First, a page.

CRDF Global's Advisory Council is chaired by Ambassador Thomas R. Pickering, senior vice president of international relations (retired), The Boeing Company and vice chairman of Hills & Co. Other Advisory Council members are: Mr. Nils Bruzelius, Executive Editor and Vice-President for Publications, Environmental Working Group; Dr. Gail H. Cassell, Vice President of scientific affairs and distinguished research scholar for infectious diseases, Eli Lilly and Company; Mr. Vinton G. Cerf, vice president and chief Internet evangelist, Google; Ambassador James Franklin Collins, director and senior associate and diplomat in residence, Carnegie Endowment for International Peace; Dr. Rita Colwell, Chairman and President of CosmosID; Dr. Loren R. Graham, professor of history and science, Massachusetts Institute of Technology; Dr. William V. Harris, president and CEO of the Science Foundation Arizona; Dr. Siegfried S. Hecker, senior fellow and former director of Los Alamos National Laboratory; Dr. Najmedin Meshkati, Professor of Civil/Environmental Engineering and Professor of Industrial and Systems Engineering, University of Southern California; Dr. Richard Murphy, former president and CEO of the Salk Institute for Biological Studies; and Dr. Peter Raven, director of the Missouri Botanical Garden.[18]

Chief Executive Officer

CRDF Global is led by CEO Cathleen Campbell, who has held that post since 2006. Prior to the CEO position, Ms. Campbell served as VP of Programs and then Senior VP at CRDF Global. Prior to joining CRDF Global, Ms. Campbell served from 1998 to 2002 as director of the Office of International Policy and Programs in the Technology Administration of the Department of Commerce, as well as executive director of the U.S.-Israel Science and Technology Commission. From 1995 to 1997, she was a senior policy analyst in the White House Office of Science and Technology Policy (OSTP). Campbell was the U.S. State Department’s program officer for Soviet/Russia science and technology affairs from 1989 to 1994.


George Brown Award for International Scientific Cooperation

Each year, CRDF Global presents the George Brown Award for International Scientific Cooperation to recognize the late Rep. George E. Brown, Jr.’s vision for international research cooperation, and his important role in the efforts leading to CRDF Global’s creation.[19] The award is presented to an individual for his or her critical work in advancing international cooperation in science and technology. The award was first presented in 2005 to mark CRDF Global’s tenth anniversary.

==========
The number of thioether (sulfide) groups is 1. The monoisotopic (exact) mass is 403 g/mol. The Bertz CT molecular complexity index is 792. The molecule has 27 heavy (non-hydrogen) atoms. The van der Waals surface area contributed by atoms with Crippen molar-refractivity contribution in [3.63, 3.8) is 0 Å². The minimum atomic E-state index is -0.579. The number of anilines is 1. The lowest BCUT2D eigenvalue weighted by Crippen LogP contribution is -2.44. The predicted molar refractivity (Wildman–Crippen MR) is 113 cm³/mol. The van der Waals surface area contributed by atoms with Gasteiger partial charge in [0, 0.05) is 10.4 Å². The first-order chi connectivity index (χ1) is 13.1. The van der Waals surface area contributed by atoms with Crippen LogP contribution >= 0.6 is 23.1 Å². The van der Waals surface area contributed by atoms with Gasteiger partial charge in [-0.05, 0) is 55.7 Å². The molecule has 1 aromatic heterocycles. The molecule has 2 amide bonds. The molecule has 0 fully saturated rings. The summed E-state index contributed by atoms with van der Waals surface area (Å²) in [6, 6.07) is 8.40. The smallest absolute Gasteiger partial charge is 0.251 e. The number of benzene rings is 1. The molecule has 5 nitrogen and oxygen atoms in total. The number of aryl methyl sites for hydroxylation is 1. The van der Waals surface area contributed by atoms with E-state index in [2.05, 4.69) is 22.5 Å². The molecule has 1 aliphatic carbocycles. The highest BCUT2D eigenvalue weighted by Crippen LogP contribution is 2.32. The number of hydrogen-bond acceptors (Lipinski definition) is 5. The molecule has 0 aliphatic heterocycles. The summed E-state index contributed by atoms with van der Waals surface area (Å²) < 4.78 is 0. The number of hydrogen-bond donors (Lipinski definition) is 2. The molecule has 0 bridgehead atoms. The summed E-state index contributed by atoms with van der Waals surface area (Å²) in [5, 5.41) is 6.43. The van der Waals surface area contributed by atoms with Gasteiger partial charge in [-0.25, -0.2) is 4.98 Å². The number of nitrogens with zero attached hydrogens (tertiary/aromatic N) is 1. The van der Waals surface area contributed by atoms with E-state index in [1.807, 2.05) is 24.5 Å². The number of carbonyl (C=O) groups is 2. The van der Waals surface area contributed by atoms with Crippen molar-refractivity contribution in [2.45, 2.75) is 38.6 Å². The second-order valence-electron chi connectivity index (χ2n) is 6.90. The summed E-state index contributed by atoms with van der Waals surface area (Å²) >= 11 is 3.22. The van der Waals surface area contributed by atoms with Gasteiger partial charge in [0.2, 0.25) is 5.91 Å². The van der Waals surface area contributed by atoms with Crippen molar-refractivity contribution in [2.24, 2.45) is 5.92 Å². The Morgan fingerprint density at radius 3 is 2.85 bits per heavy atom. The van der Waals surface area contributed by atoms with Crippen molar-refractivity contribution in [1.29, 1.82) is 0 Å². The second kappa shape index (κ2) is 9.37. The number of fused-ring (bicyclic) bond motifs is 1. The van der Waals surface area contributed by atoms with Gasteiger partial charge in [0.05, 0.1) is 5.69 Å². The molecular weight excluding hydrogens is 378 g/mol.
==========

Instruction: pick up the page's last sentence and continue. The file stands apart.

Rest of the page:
The George Brown Award is open to any individual in the policy, business, science, research, or technology community who has contributed substantially to advancing international science and technology cooperation. In 2012, CRDF Global recognized three individuals for their scientific and humanitarian achievements: Mr. William Draper, III, General Partner of Draper Richards L.P and Co-Chairman of the Draper Richards Kaplan Foundation; Dr. David A. Hamburg, President Emeritus at Carnegie Corporation of New York, former president of AAAS and the Institute of Medicine; and Dr. Charles M. Vest, President of the National Academy of Engineering and President Emeritus of the Massachusetts Institute of Technology.[20]

Past winners include Dr. Bruce Alberts; Dr. Craig Barrett; the late Dr. Norman Borlaug; Dr. Rita R. Colwell; U.S. Senator Richard Lugar (R-IN); Dr. Yuri Ossipyan; Dr. John "Jack" Gibbons; Dr. King K. Holmes; Dr. Zafra M. Lerman; Dr. Brian Tucker; Dr. E. Daniel Hirleman; and Ambassador Thomas R. Pickering.[21]

See also


  3. National Science Foundation. "New Foundation to Support Research Collaborations between U.S. and States of Former Soviet Union." September 14, 1995.
  6. Lua error in package.lua at line 80: module 'strict' not found.
  7. Smithson Amy E. Toxic Archipelago: Preventing Proliferation from the former Soviet Chemical and Biological Weapons Complex. Washington, D.C.: The Henry L. Stimson Center, 1999.
  8. Woolf, Amy F. Nonproliferation and Threat Reduction Assistance: U.S. Programs in the Former Soviet Union. Washington, D.C.: Congressional Research Service, 2011.
  9. 22 USC § 5861 - Research and Development Foundation (1992).
  10. National Science Foundation. "New Foundation to Support Research Collaborations between U.S. and States of Former Soviet Union."
  11. National Science Foundation. Funding Arrangement OISE-9531011 Amendment 060, p. 4.
  12. Weiner, Sharon K. Our Own Worst Enemy?: Institutional Interest and the Proliferation of Nuclear Weapons Expertise. Cambridge, MA: MIT Press, 2011, pp. 9, 206
  13. Finlay, Brian D. and Elizabeth Turpen. 25 Steps to Prevent Nuclear Terror: A Guide for Policymakers. Henry L. Stimson Center, January 2007, p. 26.
  14. Funding Arrangement OISE-9531011 Amendment 060, p. 2
  15. CRDF Global. “Where We Work.”
  16. CRDF Global. “Funding.”
  17. Lua error in package.lua at line 80: module 'strict' not found.
  20. Lua error in package.lua at line 80: module 'strict' not found.
  21. Lua error in package.lua at line 80: module 'strict' not found.

External links